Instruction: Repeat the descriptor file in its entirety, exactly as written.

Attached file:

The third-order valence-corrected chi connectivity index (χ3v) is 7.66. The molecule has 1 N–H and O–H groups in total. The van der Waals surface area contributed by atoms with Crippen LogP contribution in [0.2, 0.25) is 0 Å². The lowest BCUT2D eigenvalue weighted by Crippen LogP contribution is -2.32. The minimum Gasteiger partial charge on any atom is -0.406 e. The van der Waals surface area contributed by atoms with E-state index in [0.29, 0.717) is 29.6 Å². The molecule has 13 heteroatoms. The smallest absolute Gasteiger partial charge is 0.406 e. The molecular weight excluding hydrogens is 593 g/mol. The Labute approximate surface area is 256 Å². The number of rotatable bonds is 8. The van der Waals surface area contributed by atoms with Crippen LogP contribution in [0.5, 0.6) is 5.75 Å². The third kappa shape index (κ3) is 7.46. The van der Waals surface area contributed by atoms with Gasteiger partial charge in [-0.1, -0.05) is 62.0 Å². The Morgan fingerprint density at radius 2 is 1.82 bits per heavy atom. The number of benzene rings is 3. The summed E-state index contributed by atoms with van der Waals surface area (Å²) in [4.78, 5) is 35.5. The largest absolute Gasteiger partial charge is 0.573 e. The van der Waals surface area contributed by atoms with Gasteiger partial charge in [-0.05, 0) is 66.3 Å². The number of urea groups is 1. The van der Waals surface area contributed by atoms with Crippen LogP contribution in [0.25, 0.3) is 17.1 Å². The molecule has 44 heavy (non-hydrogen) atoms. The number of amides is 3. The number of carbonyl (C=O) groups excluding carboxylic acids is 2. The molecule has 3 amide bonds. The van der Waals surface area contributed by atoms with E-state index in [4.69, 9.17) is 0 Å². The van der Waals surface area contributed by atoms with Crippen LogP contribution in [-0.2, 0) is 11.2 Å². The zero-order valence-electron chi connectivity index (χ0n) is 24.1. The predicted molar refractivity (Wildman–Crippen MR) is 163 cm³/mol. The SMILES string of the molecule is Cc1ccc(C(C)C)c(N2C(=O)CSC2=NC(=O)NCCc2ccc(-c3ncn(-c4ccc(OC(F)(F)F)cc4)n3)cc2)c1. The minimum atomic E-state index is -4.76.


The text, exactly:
The third-order valence-corrected chi connectivity index (χ3v) is 7.66. The molecule has 1 N–H and O–H groups in total. The van der Waals surface area contributed by atoms with Crippen LogP contribution in [0.2, 0.25) is 0 Å². The lowest BCUT2D eigenvalue weighted by Crippen LogP contribution is -2.32. The minimum Gasteiger partial charge on any atom is -0.406 e. The van der Waals surface area contributed by atoms with E-state index in [0.29, 0.717) is 29.6 Å². The molecule has 13 heteroatoms. The smallest absolute Gasteiger partial charge is 0.406 e. The molecular weight excluding hydrogens is 593 g/mol. The Labute approximate surface area is 256 Å². The number of rotatable bonds is 8. The van der Waals surface area contributed by atoms with Crippen LogP contribution in [0.5, 0.6) is 5.75 Å². The third kappa shape index (κ3) is 7.46. The van der Waals surface area contributed by atoms with Gasteiger partial charge in [-0.1, -0.05) is 62.0 Å². The Morgan fingerprint density at radius 2 is 1.82 bits per heavy atom. The number of benzene rings is 3. The summed E-state index contributed by atoms with van der Waals surface area (Å²) in [4.78, 5) is 35.5. The largest absolute Gasteiger partial charge is 0.573 e. The van der Waals surface area contributed by atoms with Gasteiger partial charge in [-0.05, 0) is 66.3 Å². The number of urea groups is 1. The van der Waals surface area contributed by atoms with Crippen LogP contribution in [0.25, 0.3) is 17.1 Å². The molecule has 44 heavy (non-hydrogen) atoms. The number of amides is 3. The number of carbonyl (C=O) groups excluding carboxylic acids is 2. The molecule has 3 amide bonds. The van der Waals surface area contributed by atoms with E-state index in [4.69, 9.17) is 0 Å². The van der Waals surface area contributed by atoms with Crippen LogP contribution in [-0.2, 0) is 11.2 Å². The zero-order valence-electron chi connectivity index (χ0n) is 24.1. The predicted molar refractivity (Wildman–Crippen MR) is 163 cm³/mol. The SMILES string of the molecule is Cc1ccc(C(C)C)c(N2C(=O)CSC2=NC(=O)NCCc2ccc(-c3ncn(-c4ccc(OC(F)(F)F)cc4)n3)cc2)c1. The minimum atomic E-state index is -4.76.